PTSD and alcoholism can sometimes go hand in hand. Post-traumatic stress disorder, or PTSD, is a debilitating mental health condition that millions of Americans deal with. Unfortunately, many people with PTSD will also experience a co-occurring alcohol use disorder and may need to seek PTSD and addiction treatment.
These two conditions can cause the symptoms of the other to worsen and can make treatment particularly difficult. Luckily, many treatment centers offer specialized programs that address the unique difficulties presented by a dual diagnosis like PTSD and addiction. Reach out to Vertava Health today to learn about our treatment options.
What Is PTSD?
Post-traumatic stress disorder is a condition characterized by intense and disturbing feelings and thoughts related to a past traumatic experience. People may develop PTSD after events such as war, natural disasters, use, and significant or sudden loss.
Individuals with this condition may experience flashbacks to the event or have nightmares. They may also feel intense emotions such as sadness, depression, and anger. Some people with PTSD may withdraw from friends or family and often avoid situations or people who remind them of the traumatic event.PTSD can happen to anyone, but women are twice as likely as men to experience this condition.
Symptoms Of PTSD
For a person to be diagnosed with PTSD, they must experience symptoms of this condition for a month or longer. Many people will suffer from PTSD symptoms for several months or years. Most individuals will begin to experience symptoms within three months after the traumatic event. However, some people don’t begin to have symptoms of PTSD for several months or years.
PTSD symptoms may include:
- Intrusive thoughts
- Involuntary memories of the traumatic event
- Avoidance of people, places, or things that are a reminder of the traumatic event
- Negative feelings or thoughts
- Self-destructive behaviors
- Trouble concentrating
- Sleep problems
Symptoms will vary in intensity. Many people experience PTSD alongside other mental health conditions like depression, anxiety, and addiction.
Symptoms Of Alcohol Addiction
Alcohol use disorder, commonly known as alcoholism, is characterized by a strong compulsion to drink and difficulty controlling alcohol consumption. People with this condition may consume large amounts of alcohol or continue to drink even when it causes negative consequences in their life.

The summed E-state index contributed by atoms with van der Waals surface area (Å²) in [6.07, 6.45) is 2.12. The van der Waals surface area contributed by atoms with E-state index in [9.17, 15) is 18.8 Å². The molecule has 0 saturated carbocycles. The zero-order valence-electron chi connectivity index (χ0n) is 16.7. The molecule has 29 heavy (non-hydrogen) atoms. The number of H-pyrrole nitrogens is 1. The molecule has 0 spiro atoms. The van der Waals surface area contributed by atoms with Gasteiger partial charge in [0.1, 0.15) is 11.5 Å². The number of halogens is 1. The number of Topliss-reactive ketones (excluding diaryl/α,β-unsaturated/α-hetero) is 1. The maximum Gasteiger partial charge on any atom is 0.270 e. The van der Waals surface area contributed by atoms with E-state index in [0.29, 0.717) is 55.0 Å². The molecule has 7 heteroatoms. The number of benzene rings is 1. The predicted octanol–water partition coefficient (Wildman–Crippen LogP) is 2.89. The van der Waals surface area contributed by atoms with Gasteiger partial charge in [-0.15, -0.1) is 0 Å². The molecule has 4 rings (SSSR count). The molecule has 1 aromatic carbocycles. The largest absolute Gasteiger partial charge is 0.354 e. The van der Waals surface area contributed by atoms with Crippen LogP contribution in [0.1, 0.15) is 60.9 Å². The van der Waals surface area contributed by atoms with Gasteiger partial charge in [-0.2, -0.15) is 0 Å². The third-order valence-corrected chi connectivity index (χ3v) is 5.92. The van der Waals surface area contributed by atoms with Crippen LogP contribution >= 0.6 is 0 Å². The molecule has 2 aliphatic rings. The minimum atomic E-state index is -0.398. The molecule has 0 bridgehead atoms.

Some symptoms of addiction include:
- Strong cravings for alcohol
- The inability to control or limit drinking
- Feeling withdrawal symptoms when not consuming alcohol
- Developing a tolerance and needing more alcohol to feel the effects
- Neglecting responsibilities and relationships because of drinking
- Continuing to drink despite negative consequences
The Relationship Between PTSD and Alcoholism
PTSD and alcohol addiction can sometimes go hand in hand. This may be because some people with this condition use alcohol to cope with symptoms. Individuals who self-medicate with alcohol may experience temporary relief from PTSD symptoms. However, alcohol often worsens symptoms over time. While alcohol may temporarily improve mood and distract a person from negative thoughts and emotions, people often feel worse once the alcohol wears off.
Additionally, alcohol use can put a person at an increased risk of experiencing other traumatic events. Because of the lowered inhibitions experienced with intoxication, a person may be more likely to participate in dangerous activities like drunk driving. This can lead to or exacerbate PTSD.
Additionally, regular alcohol use can significantly increase a person’s risk of developing an alcohol use disorder.
Treatment For Co-Occurring PTSD And Alcoholism
The most successful form of treatment for co-occurring PTSD and alcoholism is an integrated approach that addresses both conditions simultaneously. The programs offered by Vertava Health cater to the unique needs of patients struggling with PTSD and alcohol use disorders and use several different treatment methods for a comprehensive program of recovery.
Find Relief for PTSD and Alcohol Abuse at Vertava Health
To learn more about how alcohol affects PTSD or explore treatment options for PTSD, contact Vertava Health today by using our online form or calling us at 844.451.0263. We’re here to help you or a loved one start the journey toward healing and recovery.